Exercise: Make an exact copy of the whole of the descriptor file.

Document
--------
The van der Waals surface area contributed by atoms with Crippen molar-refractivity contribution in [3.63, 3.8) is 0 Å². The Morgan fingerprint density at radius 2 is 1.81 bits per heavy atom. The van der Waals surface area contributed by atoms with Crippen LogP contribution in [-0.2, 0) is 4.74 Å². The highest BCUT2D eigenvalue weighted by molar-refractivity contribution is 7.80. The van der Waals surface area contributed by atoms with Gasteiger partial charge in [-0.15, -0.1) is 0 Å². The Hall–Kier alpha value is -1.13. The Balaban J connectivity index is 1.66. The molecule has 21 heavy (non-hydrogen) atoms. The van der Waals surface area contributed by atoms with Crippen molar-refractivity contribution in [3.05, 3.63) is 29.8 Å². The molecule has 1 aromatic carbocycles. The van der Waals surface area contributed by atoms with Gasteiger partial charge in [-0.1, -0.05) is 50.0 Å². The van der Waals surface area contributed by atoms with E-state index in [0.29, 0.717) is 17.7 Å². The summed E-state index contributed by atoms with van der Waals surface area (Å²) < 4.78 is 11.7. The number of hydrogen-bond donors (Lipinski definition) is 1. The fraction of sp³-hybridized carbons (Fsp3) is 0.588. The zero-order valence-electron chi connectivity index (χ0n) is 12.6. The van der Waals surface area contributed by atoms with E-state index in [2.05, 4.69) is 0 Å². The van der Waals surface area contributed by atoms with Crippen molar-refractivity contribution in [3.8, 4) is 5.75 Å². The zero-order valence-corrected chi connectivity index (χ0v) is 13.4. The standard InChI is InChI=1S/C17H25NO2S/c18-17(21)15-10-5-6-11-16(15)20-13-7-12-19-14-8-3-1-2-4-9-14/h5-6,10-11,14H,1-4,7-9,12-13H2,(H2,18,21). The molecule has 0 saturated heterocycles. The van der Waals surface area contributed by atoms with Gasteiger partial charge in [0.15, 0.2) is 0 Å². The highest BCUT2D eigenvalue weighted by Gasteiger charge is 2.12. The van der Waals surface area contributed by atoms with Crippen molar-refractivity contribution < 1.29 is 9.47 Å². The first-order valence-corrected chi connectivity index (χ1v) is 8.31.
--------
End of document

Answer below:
The van der Waals surface area contributed by atoms with Crippen molar-refractivity contribution in [3.63, 3.8) is 0 Å². The Morgan fingerprint density at radius 2 is 1.81 bits per heavy atom. The van der Waals surface area contributed by atoms with Crippen LogP contribution in [-0.2, 0) is 4.74 Å². The highest BCUT2D eigenvalue weighted by molar-refractivity contribution is 7.80. The van der Waals surface area contributed by atoms with Gasteiger partial charge in [-0.15, -0.1) is 0 Å². The Hall–Kier alpha value is -1.13. The Balaban J connectivity index is 1.66. The molecule has 21 heavy (non-hydrogen) atoms. The van der Waals surface area contributed by atoms with Crippen molar-refractivity contribution in [3.05, 3.63) is 29.8 Å². The molecule has 1 aromatic carbocycles. The van der Waals surface area contributed by atoms with Gasteiger partial charge in [-0.1, -0.05) is 50.0 Å². The van der Waals surface area contributed by atoms with E-state index in [0.29, 0.717) is 17.7 Å². The summed E-state index contributed by atoms with van der Waals surface area (Å²) < 4.78 is 11.7. The number of hydrogen-bond donors (Lipinski definition) is 1. The fraction of sp³-hybridized carbons (Fsp3) is 0.588. The zero-order valence-electron chi connectivity index (χ0n) is 12.6. The van der Waals surface area contributed by atoms with E-state index in [2.05, 4.69) is 0 Å². The van der Waals surface area contributed by atoms with Crippen molar-refractivity contribution in [3.8, 4) is 5.75 Å². The zero-order valence-corrected chi connectivity index (χ0v) is 13.4. The standard InChI is InChI=1S/C17H25NO2S/c18-17(21)15-10-5-6-11-16(15)20-13-7-12-19-14-8-3-1-2-4-9-14/h5-6,10-11,14H,1-4,7-9,12-13H2,(H2,18,21). The molecule has 0 saturated heterocycles. The van der Waals surface area contributed by atoms with Gasteiger partial charge in [0.15, 0.2) is 0 Å². The highest BCUT2D eigenvalue weighted by Gasteiger charge is 2.12. The van der Waals surface area contributed by atoms with Crippen molar-refractivity contribution < 1.29 is 9.47 Å². The first-order valence-corrected chi connectivity index (χ1v) is 8.31.